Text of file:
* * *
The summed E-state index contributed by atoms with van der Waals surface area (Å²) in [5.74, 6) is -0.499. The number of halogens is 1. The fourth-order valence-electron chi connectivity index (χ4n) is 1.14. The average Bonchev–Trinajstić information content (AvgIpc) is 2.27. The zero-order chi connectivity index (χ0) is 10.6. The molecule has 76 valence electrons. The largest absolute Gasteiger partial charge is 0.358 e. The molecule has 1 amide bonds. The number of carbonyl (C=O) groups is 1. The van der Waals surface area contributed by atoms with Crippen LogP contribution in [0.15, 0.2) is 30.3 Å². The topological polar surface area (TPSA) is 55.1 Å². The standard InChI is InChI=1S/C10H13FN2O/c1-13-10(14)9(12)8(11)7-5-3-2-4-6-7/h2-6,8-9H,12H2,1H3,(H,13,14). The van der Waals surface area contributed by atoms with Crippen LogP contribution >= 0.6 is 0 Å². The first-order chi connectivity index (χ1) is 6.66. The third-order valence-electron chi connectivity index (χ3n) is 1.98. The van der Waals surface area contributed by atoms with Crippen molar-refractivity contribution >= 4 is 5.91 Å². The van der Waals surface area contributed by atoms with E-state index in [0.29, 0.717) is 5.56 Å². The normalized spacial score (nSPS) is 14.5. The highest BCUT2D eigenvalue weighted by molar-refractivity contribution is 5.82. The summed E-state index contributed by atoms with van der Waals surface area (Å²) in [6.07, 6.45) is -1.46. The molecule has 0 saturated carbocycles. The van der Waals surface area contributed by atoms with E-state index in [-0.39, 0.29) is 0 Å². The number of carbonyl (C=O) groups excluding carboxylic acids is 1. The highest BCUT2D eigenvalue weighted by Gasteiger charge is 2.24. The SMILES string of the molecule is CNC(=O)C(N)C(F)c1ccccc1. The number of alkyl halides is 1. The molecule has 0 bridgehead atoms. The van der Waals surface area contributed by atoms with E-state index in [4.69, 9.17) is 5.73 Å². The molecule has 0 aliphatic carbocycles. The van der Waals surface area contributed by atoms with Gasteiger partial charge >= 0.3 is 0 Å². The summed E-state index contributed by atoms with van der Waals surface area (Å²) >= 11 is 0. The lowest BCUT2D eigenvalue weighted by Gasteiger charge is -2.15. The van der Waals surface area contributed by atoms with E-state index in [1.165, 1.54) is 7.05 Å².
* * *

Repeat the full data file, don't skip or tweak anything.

The summed E-state index contributed by atoms with van der Waals surface area (Å²) in [5.74, 6) is -0.499. The number of halogens is 1. The fourth-order valence-electron chi connectivity index (χ4n) is 1.14. The average Bonchev–Trinajstić information content (AvgIpc) is 2.27. The zero-order chi connectivity index (χ0) is 10.6. The molecule has 76 valence electrons. The largest absolute Gasteiger partial charge is 0.358 e. The molecule has 1 amide bonds. The number of carbonyl (C=O) groups is 1. The van der Waals surface area contributed by atoms with Crippen LogP contribution in [0.15, 0.2) is 30.3 Å². The topological polar surface area (TPSA) is 55.1 Å². The standard InChI is InChI=1S/C10H13FN2O/c1-13-10(14)9(12)8(11)7-5-3-2-4-6-7/h2-6,8-9H,12H2,1H3,(H,13,14). The van der Waals surface area contributed by atoms with Crippen LogP contribution >= 0.6 is 0 Å². The first-order chi connectivity index (χ1) is 6.66. The third-order valence-electron chi connectivity index (χ3n) is 1.98. The van der Waals surface area contributed by atoms with Crippen molar-refractivity contribution >= 4 is 5.91 Å². The van der Waals surface area contributed by atoms with E-state index in [0.29, 0.717) is 5.56 Å². The normalized spacial score (nSPS) is 14.5. The highest BCUT2D eigenvalue weighted by molar-refractivity contribution is 5.82. The summed E-state index contributed by atoms with van der Waals surface area (Å²) in [6.07, 6.45) is -1.46. The molecule has 0 saturated carbocycles. The van der Waals surface area contributed by atoms with E-state index in [-0.39, 0.29) is 0 Å². The number of carbonyl (C=O) groups excluding carboxylic acids is 1. The highest BCUT2D eigenvalue weighted by Gasteiger charge is 2.24. The SMILES string of the molecule is CNC(=O)C(N)C(F)c1ccccc1. The number of alkyl halides is 1. The molecule has 0 bridgehead atoms. The van der Waals surface area contributed by atoms with E-state index in [4.69, 9.17) is 5.73 Å². The molecule has 0 aliphatic carbocycles. The van der Waals surface area contributed by atoms with Gasteiger partial charge >= 0.3 is 0 Å². The summed E-state index contributed by atoms with van der Waals surface area (Å²) >= 11 is 0. The lowest BCUT2D eigenvalue weighted by Gasteiger charge is -2.15. The van der Waals surface area contributed by atoms with E-state index in [1.165, 1.54) is 7.05 Å².